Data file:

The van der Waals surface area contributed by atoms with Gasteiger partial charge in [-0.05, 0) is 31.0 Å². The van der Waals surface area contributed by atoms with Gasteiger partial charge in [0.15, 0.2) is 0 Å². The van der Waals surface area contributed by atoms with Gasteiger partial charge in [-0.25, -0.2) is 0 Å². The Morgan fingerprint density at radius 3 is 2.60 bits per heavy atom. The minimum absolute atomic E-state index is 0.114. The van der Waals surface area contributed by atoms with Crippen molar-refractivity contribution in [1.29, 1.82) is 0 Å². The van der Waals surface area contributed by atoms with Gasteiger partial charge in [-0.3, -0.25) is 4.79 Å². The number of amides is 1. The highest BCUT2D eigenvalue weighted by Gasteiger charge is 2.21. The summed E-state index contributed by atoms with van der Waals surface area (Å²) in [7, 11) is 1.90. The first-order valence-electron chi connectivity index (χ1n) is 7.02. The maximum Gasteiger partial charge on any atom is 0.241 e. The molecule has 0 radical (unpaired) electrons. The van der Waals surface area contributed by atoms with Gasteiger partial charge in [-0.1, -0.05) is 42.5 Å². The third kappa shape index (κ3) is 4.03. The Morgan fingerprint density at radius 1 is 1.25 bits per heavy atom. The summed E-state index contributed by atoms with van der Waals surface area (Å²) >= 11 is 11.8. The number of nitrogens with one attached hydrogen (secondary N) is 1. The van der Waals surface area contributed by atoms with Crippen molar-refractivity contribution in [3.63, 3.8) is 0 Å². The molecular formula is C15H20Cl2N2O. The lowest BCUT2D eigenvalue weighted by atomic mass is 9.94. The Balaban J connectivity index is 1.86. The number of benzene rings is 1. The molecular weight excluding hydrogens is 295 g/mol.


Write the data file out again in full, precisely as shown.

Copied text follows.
The van der Waals surface area contributed by atoms with Gasteiger partial charge in [-0.05, 0) is 31.0 Å². The van der Waals surface area contributed by atoms with Gasteiger partial charge in [0.15, 0.2) is 0 Å². The van der Waals surface area contributed by atoms with Gasteiger partial charge in [-0.25, -0.2) is 0 Å². The Morgan fingerprint density at radius 3 is 2.60 bits per heavy atom. The minimum absolute atomic E-state index is 0.114. The van der Waals surface area contributed by atoms with Crippen molar-refractivity contribution in [1.29, 1.82) is 0 Å². The van der Waals surface area contributed by atoms with Gasteiger partial charge in [-0.3, -0.25) is 4.79 Å². The number of amides is 1. The highest BCUT2D eigenvalue weighted by Gasteiger charge is 2.21. The summed E-state index contributed by atoms with van der Waals surface area (Å²) in [7, 11) is 1.90. The first-order valence-electron chi connectivity index (χ1n) is 7.02. The maximum Gasteiger partial charge on any atom is 0.241 e. The molecule has 0 radical (unpaired) electrons. The van der Waals surface area contributed by atoms with Gasteiger partial charge in [-0.1, -0.05) is 42.5 Å². The third kappa shape index (κ3) is 4.03. The Morgan fingerprint density at radius 1 is 1.25 bits per heavy atom. The summed E-state index contributed by atoms with van der Waals surface area (Å²) >= 11 is 11.8. The number of nitrogens with one attached hydrogen (secondary N) is 1. The van der Waals surface area contributed by atoms with Crippen molar-refractivity contribution in [3.63, 3.8) is 0 Å². The molecular formula is C15H20Cl2N2O. The lowest BCUT2D eigenvalue weighted by atomic mass is 9.94. The Balaban J connectivity index is 1.86. The number of benzene rings is 1. The molecular weight excluding hydrogens is 295 g/mol.